A Clear Difference
What is the difference in our approach?
We hesitate to present the following information because it tends to overwhelm and intimidate some. But even very young students can easily learn all of the rules and sounds below in small, logical, sequential steps.
Any good teacher can teach reading effectively once these concepts are placed in a usable format. At Academic Associates we have a remarkable record of success in teaching students of all ages to read.
Most phonics programs include the basic sounds and one or two alternate sounds for some letters, diphthongs and phonemes. Of course, our program also includes those basic sounds. They are not listed below.
The following elements are largely omitted from nearly every phonics course. You will know some of them, but there may be some whose existence you never even suspected. And until you see how they work, it’s difficult to imagine how extremely important they are.
- Our course typically takes only 30-50 hours to complete. In that time, students raise their reading level to at least their school-age appropriate level. Other courses may require as long as a year or more.
- What are the nine sounds of A? Most phonics programs teach only two or three. All nine are essential.
- What are the six sounds of E? Most phonics programs teach only two.
- What are the five sounds of I?
- What are the five sounds of O?
- What are the five sounds of U?
- What are the six sounds of Y?
- What are the five sounds of IE and EI?
- Why the old spelling axiom, “I before e, except after c…” is inaccurate and misleading.
- What rule dictates when Y will always copy the sound of long I?
- What rule dictates when Y is almost always silent?
- What rule dictates when Y will almost always copy the sound of long E?
- Why is the silent W in words such as low and glow?
- Why is a silent D in words such as ledge and judge?
- Why is a silent U in words such as guess and guitar?
- How many vowels can copy the sound of short U? And why is this so important?
- When and why does the suffix ED make each of its three distinct sounds?
- What rule determines when C will copy the sound of S and when it will copy the sound of K? This important rule affects about 250,000 words.
- What rule determines when G will copy the sound of J and when it will make its own sound?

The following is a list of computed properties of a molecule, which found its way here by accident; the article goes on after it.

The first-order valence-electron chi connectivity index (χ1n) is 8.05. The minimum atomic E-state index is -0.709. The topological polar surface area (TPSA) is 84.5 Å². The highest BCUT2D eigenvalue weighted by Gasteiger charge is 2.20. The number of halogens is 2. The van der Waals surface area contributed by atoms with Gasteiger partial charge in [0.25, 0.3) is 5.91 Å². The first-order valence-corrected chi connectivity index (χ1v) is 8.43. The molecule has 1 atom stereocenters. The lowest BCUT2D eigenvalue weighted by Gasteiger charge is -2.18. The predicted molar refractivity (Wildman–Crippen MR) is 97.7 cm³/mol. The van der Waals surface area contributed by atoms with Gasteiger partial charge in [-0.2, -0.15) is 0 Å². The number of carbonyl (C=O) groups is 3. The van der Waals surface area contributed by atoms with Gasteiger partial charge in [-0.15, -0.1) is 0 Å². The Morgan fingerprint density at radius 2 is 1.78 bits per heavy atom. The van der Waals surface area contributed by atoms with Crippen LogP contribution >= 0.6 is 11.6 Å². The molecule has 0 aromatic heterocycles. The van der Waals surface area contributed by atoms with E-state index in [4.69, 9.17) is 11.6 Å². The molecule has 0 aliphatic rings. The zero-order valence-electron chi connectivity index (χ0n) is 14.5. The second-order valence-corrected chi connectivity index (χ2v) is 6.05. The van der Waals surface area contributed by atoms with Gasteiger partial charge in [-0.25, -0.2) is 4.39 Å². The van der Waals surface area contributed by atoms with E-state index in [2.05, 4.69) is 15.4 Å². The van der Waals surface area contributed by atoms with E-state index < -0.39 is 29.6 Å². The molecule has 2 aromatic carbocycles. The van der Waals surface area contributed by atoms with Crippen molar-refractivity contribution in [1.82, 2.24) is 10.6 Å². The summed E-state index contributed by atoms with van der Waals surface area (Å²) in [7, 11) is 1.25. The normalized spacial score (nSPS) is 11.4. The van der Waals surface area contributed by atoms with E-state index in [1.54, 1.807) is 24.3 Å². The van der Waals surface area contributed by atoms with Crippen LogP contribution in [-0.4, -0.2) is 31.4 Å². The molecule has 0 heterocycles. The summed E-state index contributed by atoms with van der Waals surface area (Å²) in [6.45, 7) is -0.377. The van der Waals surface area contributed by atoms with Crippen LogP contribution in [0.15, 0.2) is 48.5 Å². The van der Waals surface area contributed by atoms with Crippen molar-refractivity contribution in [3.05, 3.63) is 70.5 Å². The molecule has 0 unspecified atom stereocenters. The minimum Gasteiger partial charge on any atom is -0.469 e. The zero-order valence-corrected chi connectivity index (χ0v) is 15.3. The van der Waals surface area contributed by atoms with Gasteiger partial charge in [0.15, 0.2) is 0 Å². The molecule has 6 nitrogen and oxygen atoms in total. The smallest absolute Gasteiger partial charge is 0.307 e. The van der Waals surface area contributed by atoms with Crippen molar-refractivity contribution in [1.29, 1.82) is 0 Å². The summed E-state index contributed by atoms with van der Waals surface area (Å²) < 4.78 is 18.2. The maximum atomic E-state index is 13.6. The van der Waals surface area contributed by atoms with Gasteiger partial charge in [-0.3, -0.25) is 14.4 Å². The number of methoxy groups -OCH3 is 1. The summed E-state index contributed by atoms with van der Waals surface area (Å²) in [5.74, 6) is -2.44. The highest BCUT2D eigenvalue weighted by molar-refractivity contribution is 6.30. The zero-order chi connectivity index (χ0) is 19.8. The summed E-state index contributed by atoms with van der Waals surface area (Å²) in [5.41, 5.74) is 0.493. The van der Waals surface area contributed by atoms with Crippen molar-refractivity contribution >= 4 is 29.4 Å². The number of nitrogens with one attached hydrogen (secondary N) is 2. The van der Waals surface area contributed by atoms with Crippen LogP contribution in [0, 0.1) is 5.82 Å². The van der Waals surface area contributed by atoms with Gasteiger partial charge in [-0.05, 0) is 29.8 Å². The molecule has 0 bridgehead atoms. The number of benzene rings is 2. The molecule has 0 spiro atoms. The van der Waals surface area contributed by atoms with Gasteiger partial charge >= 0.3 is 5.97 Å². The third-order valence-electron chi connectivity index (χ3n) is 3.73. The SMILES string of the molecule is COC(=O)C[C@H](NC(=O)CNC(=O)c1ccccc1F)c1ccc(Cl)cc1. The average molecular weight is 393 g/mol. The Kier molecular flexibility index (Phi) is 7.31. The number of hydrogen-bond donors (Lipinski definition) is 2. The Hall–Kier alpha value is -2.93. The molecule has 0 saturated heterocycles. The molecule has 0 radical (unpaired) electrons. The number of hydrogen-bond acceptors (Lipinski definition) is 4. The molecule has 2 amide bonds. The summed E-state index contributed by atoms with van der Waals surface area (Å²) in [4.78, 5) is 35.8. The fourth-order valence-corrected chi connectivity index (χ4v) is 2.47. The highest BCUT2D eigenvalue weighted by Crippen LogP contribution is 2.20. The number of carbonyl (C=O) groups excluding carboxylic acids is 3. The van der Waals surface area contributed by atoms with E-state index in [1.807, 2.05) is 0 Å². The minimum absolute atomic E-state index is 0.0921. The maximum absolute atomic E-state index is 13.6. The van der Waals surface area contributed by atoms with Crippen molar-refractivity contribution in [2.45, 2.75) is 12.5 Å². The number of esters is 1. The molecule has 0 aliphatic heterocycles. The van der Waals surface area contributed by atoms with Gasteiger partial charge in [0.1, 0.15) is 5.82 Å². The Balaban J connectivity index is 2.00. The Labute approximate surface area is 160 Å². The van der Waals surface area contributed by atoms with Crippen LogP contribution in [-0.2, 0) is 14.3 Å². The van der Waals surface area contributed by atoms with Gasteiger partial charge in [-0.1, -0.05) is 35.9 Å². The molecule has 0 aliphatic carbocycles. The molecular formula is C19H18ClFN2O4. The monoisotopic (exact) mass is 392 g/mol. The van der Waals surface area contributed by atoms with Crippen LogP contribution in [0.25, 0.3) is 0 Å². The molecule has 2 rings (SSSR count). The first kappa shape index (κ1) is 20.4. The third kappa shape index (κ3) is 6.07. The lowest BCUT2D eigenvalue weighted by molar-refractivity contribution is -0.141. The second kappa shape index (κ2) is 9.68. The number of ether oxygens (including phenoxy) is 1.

- What rules determine when S will make its own sound and when it will copy the sound of another letter?
- What are the six sounds of OO? Only nine OO words make a sound other than the two main sounds of OO.
- What are the 25 OUGH words? That’s all there are. But OUGH makes six sounds.
- What are the fourteen AUGH words? That’s all there are, and anyone can learn them in a few minutes.
- What are the ten ways to spell the sound of OO, as in boot?
- What are the 13 ways to spell the sound of shun?
- What are the six ways to spell the sound of SH, and why is it crucial that students learn every one of them?
Please remember that these sounds are in addition to the basic sounds taught in other courses. Each of the above-mentioned sounds and rules is easily learned by every student as we progress through the course. Our Rule Cards and Reading Lists, plus continuous review assure that every student learns to read.
After considering all these sounds, some will say, “I learned to read without knowing all those rules and things, and so did a lot of other people. Why should we be concerned with them?” The answer is that the students who didn’t learn to read well will never learn to read well without knowing these things.
The reason they didn’t learn to read by the whole-word method, or typical “phonics” method is because of the differences in the way human brains process incoming data. About 85% of males and 15% of females process written data by a system that is largely incompatible with the aforementioned methods.
The typical male, and some females do not learn reading or much of anything else from inference. They must be told plainly and directly exactly which letters make which sounds under what circumstances. In an only partially facetious example, if you tell a male that a trash can is overflowing, he will assume you think the trash can is an interesting topic of conversation, when you were actually asking him to empty the can.
The reason males comprise 80% of poor readers is that they were never told in concrete terms the rules for decoding words. Unfortunately, almost no one knows these simple rules any more—not even textbook publishers.
But when students learn to read by a logical, sequential method that teaches them rules they can follow, and exceptions to some of the rules that also make sense, they quickly and painlessly learn to read. There is no significant difference in the abilities of males and females when taught by the Academic Associates method.
© 1997 by Cliff Ponder. No part of this material may be reproduced without prior written permission.